But Celinn was too deep in hopelessness to respond to him. He was beginning to sweat from the heat of the fire and the effects of the herb, and his hair was tousled and damp. The flames cast fantastic shapes on his face, sharpening his cheekbones and filling his eyes with shadow. Suddenly lost and bewildered, he raised his knees and rested his cheek on them, covering his head with both arms.
‘Celinn, do not give in to despair when we have scarce begun,’ said Elrond softly. ‘Close your eyes, and tell me what you see of your body.’
For a long time Celinn did not reply, and Elrond was just beginning to doubt his own judgment when Celinn said, slurring his words a little,
‘I see my head and face…but not my hair. My chest and…my heart beating. My arms, but not my hands. Nothing below my chest until my thighs. My legs are there, and my feet, but I still cannot reach the ground.’
‘That is very good, Celinn,’ said Elrond, in a voice of deep satisfaction. ‘You have done well. You are ready for the final part of the ritual. Gwirith will help you, since his hands have a special affinity for healing you.’
There was a stir of movement, and Gwirith came to kneel down behind Celinn.
‘Gwirith will lay his hands on your back, since that is less intrusive.,’ said Elrond quietly. ‘Listen to the places where he touches you, and tell us what they speak to you. We will see what emerges.’
There was a little gust of cold wind, and Celinn shivered.
‘Are you cold?’ said Gwirith.
‘Yes. No. I am afraid,’ whispered Celinn.
‘It is fearful,’ said Elrond. ‘But you are not alone. ’
‘Where shall I begin?’ said Gwirith, kneeling behind Celinn.
‘You must ask Celinn that,’ said Elrond.
Gwirith moved round to look at Celinn, seeing the dark shadows under his eyes in the pale beam of the travelling light.
Celinn took Gwirith’s hands and placed them on his neck, just above his shoulders.
‘Begin here,’ he said hoarsely.
At once Gwirith felt his hands begin to tingle with a sharp painful energy. He breathed deeply and let the energy enter his hands.
‘What is in your body, Celinn?’ asked Elrond in a low voice.
‘I don’t know,’ said Celinn, miserably. ‘There is something, but it is muted. I don’t know what it is.’
‘It is something sharp, cutting,’ said Gwirith, with difficulty. ‘Something cold.’
Celinn’s shoulders jerked upwards. ‘Cold,’ he said to himself.
‘What is it, Celinn?’ asked Elrond gently.
‘Something bright,’ said Celinn. ‘Bright and…’ his face crumpled suddenly into pain.
‘My hair,’ he whispered. ‘He’s cutting my hair.’ He began to shudder violently. Elrond moved round to his side and rested his hand firmly opposite Gwirith’s, at the top of Celinn’s chest. It was like putting his hand into a forest of blades.
‘Feel the earth, Gwirith,’ he said, seeking his own strength from beneath him. ‘Celinn, do not fight it. We will try to clear the energy.’ He closed his eyes and together he and Gwirith let the cruel cold vibration which seemed locked around Celinn’s neck to pass into their hands, replacing it with light and warmth. It was a long, difficult task. As they worked, Celinn’s neck seemed to become weaker and weaker, and Gwirith had to support his head with both hands.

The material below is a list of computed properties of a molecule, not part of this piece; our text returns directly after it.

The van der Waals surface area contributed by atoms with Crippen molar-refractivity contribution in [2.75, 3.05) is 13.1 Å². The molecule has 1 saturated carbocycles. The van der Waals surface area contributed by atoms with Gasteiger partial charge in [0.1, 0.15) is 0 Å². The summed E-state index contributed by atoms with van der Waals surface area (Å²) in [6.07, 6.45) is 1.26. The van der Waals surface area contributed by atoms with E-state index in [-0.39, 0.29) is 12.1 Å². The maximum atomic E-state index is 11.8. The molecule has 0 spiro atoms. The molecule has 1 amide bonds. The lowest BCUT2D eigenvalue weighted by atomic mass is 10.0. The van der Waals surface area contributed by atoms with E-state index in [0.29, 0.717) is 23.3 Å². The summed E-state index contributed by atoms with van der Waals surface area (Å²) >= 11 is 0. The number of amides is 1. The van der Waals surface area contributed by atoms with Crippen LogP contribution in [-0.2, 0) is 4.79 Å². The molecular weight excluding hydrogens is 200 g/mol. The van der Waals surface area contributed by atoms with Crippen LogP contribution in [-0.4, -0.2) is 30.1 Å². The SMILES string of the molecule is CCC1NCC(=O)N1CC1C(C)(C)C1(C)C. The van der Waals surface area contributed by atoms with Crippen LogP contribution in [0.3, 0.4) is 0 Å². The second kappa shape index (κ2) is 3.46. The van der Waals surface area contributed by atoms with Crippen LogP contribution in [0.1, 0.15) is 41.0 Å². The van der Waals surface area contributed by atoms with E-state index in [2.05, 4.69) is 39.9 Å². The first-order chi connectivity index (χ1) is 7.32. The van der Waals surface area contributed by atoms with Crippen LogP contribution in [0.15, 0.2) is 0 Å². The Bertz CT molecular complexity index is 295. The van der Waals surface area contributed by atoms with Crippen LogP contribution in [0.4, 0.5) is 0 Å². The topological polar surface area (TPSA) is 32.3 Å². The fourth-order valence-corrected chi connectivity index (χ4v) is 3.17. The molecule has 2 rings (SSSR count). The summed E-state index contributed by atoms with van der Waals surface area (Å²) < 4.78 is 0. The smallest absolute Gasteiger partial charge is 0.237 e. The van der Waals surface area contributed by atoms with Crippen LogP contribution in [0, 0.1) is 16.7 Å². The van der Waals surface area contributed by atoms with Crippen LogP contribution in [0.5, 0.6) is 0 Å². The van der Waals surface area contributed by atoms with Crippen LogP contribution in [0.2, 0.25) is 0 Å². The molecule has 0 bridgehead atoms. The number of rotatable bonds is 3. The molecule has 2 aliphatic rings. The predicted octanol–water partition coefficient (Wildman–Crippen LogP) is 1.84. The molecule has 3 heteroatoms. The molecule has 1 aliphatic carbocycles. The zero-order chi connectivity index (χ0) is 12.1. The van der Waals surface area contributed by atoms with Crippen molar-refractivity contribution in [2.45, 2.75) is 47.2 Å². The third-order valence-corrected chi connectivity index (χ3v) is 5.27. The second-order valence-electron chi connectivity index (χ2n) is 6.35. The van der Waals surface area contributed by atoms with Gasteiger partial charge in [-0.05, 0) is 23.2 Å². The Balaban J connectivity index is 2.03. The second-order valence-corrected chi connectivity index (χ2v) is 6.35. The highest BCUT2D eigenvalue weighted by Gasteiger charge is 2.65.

‘Be patient, Celinn,’ said Elrond. ‘Soon it will be done.’ Celinn moaned softly under his breath.
‘The energy is strong, Elrond,’ said Gwirith. ‘I do not know if I can hold him much longer.’
‘You must,’ said Elrond shortly, and calling in his mind on Galadriel, he felt a surge of light enter his hands. ‘The Lady is helping us,’ he said.
Gwirith felt Celinn’s cool skin under his fingers, and gently began to stroke the underside of his neck with his thumbs. He wanted to lean forward and press his lips to Celinn’s cheek, but unsure what Celinn’s reaction might be, he held himself back. Instead he began to sing under his breath, the same song as on the day they were captured. Celinn sighed deeply, and the sharp energy began to fade. Gwirith and Elrond worked on, taking the harsh vibration into themselves, and letting clear pearly light flow into its place.
At last Gwirith felt Celinn’s head lift slightly from his hands. Celinn looked at him dazedly.
‘Warmer,’ he murmured.
Gwirith laid his hands on Celinn’s head and passed them downwards in long strokes from his crown to the ends of his short hair. After doing this three or four times, he gathered the ends of Celinn’s hair into his hands and rubbed them softly between his palms. Celinn shook his head gently, and Gwirith stroked the muscles of his neck downwards, then gently back up again, working his thumbs into the tightness at the base of Celinn’s skull.
Elrond had removed his hands and sat watching silently. At last Gwirith’s hands were still, and he let them rest on Celinn’s shoulders for a moment before lifting them away from him.
Celinn stretched his neck gently from side to side.
‘How do you fare, Celinn?’ said Elrond.
‘Warmer,’ repeated Celinn, his voice husky and strange. ‘Something has changed in my throat.’